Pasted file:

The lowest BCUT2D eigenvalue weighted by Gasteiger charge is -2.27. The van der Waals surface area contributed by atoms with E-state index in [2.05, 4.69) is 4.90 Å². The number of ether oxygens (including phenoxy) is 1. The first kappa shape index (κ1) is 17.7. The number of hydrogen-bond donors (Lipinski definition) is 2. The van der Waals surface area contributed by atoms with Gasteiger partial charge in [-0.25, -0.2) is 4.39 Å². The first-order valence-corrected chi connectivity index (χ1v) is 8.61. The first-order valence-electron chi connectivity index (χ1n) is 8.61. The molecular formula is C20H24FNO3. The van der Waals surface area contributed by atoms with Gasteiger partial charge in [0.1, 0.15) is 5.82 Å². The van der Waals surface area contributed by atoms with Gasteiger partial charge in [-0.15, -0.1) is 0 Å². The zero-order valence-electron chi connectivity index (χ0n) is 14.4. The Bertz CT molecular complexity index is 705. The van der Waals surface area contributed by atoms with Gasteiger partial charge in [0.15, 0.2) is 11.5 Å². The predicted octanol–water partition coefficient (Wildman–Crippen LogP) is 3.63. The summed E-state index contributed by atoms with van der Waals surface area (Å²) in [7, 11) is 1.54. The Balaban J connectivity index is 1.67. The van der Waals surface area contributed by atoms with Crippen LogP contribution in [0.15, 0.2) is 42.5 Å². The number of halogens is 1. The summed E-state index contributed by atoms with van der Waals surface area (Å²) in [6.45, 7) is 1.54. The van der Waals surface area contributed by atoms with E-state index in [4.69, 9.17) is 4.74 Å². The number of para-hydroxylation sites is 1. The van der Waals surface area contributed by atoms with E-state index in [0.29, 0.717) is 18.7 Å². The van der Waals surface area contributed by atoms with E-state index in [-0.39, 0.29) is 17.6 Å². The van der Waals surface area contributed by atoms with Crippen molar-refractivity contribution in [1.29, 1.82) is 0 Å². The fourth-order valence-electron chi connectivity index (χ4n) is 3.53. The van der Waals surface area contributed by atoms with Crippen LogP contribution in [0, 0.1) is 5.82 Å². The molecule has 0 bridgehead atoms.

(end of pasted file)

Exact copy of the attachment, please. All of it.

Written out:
The lowest BCUT2D eigenvalue weighted by Gasteiger charge is -2.27. The van der Waals surface area contributed by atoms with E-state index in [2.05, 4.69) is 4.90 Å². The number of ether oxygens (including phenoxy) is 1. The first kappa shape index (κ1) is 17.7. The number of hydrogen-bond donors (Lipinski definition) is 2. The van der Waals surface area contributed by atoms with Gasteiger partial charge in [-0.25, -0.2) is 4.39 Å². The first-order valence-corrected chi connectivity index (χ1v) is 8.61. The first-order valence-electron chi connectivity index (χ1n) is 8.61. The molecular formula is C20H24FNO3. The van der Waals surface area contributed by atoms with Gasteiger partial charge in [0.1, 0.15) is 5.82 Å². The van der Waals surface area contributed by atoms with Gasteiger partial charge in [-0.15, -0.1) is 0 Å². The zero-order valence-electron chi connectivity index (χ0n) is 14.4. The Bertz CT molecular complexity index is 705. The van der Waals surface area contributed by atoms with Gasteiger partial charge in [0.15, 0.2) is 11.5 Å². The predicted octanol–water partition coefficient (Wildman–Crippen LogP) is 3.63. The summed E-state index contributed by atoms with van der Waals surface area (Å²) in [7, 11) is 1.54. The Balaban J connectivity index is 1.67. The van der Waals surface area contributed by atoms with Crippen LogP contribution in [0.15, 0.2) is 42.5 Å². The number of halogens is 1. The summed E-state index contributed by atoms with van der Waals surface area (Å²) in [6.45, 7) is 1.54. The van der Waals surface area contributed by atoms with E-state index in [4.69, 9.17) is 4.74 Å². The number of para-hydroxylation sites is 1. The van der Waals surface area contributed by atoms with E-state index in [0.29, 0.717) is 18.7 Å². The van der Waals surface area contributed by atoms with E-state index in [-0.39, 0.29) is 17.6 Å². The van der Waals surface area contributed by atoms with Crippen molar-refractivity contribution in [1.29, 1.82) is 0 Å². The fourth-order valence-electron chi connectivity index (χ4n) is 3.53. The van der Waals surface area contributed by atoms with Crippen LogP contribution in [0, 0.1) is 5.82 Å². The molecule has 0 bridgehead atoms.